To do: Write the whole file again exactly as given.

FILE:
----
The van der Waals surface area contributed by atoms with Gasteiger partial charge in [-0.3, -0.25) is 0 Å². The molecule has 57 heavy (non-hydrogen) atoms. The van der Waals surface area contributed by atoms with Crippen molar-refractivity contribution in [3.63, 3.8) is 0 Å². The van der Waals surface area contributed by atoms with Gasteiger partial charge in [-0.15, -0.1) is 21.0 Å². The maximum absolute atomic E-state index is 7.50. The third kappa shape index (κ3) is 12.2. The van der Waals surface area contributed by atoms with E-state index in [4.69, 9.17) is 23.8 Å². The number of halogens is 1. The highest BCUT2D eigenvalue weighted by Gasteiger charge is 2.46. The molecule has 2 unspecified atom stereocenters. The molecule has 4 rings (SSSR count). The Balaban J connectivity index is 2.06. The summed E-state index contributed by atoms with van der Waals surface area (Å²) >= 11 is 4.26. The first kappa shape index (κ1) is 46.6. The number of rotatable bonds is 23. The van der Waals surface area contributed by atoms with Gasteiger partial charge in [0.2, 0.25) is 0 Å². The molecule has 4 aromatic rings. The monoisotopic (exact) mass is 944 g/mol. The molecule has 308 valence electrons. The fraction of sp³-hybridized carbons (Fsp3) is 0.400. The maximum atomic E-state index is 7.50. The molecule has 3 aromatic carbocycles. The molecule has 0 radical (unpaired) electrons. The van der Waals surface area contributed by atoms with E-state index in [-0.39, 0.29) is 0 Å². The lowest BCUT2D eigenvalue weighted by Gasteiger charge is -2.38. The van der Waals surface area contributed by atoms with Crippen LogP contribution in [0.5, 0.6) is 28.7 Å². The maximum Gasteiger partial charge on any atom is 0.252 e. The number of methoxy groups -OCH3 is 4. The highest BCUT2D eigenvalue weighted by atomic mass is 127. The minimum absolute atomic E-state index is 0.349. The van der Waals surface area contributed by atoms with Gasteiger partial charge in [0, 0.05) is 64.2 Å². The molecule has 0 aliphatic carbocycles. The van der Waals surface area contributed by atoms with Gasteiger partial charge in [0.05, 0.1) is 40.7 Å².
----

The van der Waals surface area contributed by atoms with Gasteiger partial charge in [-0.3, -0.25) is 0 Å². The molecule has 57 heavy (non-hydrogen) atoms. The van der Waals surface area contributed by atoms with Crippen molar-refractivity contribution in [3.63, 3.8) is 0 Å². The van der Waals surface area contributed by atoms with Gasteiger partial charge in [-0.15, -0.1) is 21.0 Å². The maximum absolute atomic E-state index is 7.50. The third kappa shape index (κ3) is 12.2. The van der Waals surface area contributed by atoms with E-state index in [4.69, 9.17) is 23.8 Å². The number of halogens is 1. The highest BCUT2D eigenvalue weighted by Gasteiger charge is 2.46. The molecule has 2 unspecified atom stereocenters. The molecule has 4 rings (SSSR count). The Balaban J connectivity index is 2.06. The summed E-state index contributed by atoms with van der Waals surface area (Å²) >= 11 is 4.26. The first kappa shape index (κ1) is 46.6. The number of rotatable bonds is 23. The van der Waals surface area contributed by atoms with Gasteiger partial charge in [0.2, 0.25) is 0 Å². The molecule has 4 aromatic rings. The monoisotopic (exact) mass is 944 g/mol. The molecule has 308 valence electrons. The fraction of sp³-hybridized carbons (Fsp3) is 0.400. The maximum atomic E-state index is 7.50. The molecule has 3 aromatic carbocycles. The molecule has 0 radical (unpaired) electrons. The van der Waals surface area contributed by atoms with E-state index in [-0.39, 0.29) is 0 Å². The lowest BCUT2D eigenvalue weighted by Gasteiger charge is -2.38. The van der Waals surface area contributed by atoms with Crippen LogP contribution in [0.5, 0.6) is 28.7 Å². The maximum Gasteiger partial charge on any atom is 0.252 e. The number of methoxy groups -OCH3 is 4. The highest BCUT2D eigenvalue weighted by atomic mass is 127. The minimum absolute atomic E-state index is 0.349. The van der Waals surface area contributed by atoms with Gasteiger partial charge in [0, 0.05) is 64.2 Å². The molecule has 0 aliphatic carbocycles. The van der Waals surface area contributed by atoms with Gasteiger partial charge in [0.05, 0.1) is 40.7 Å².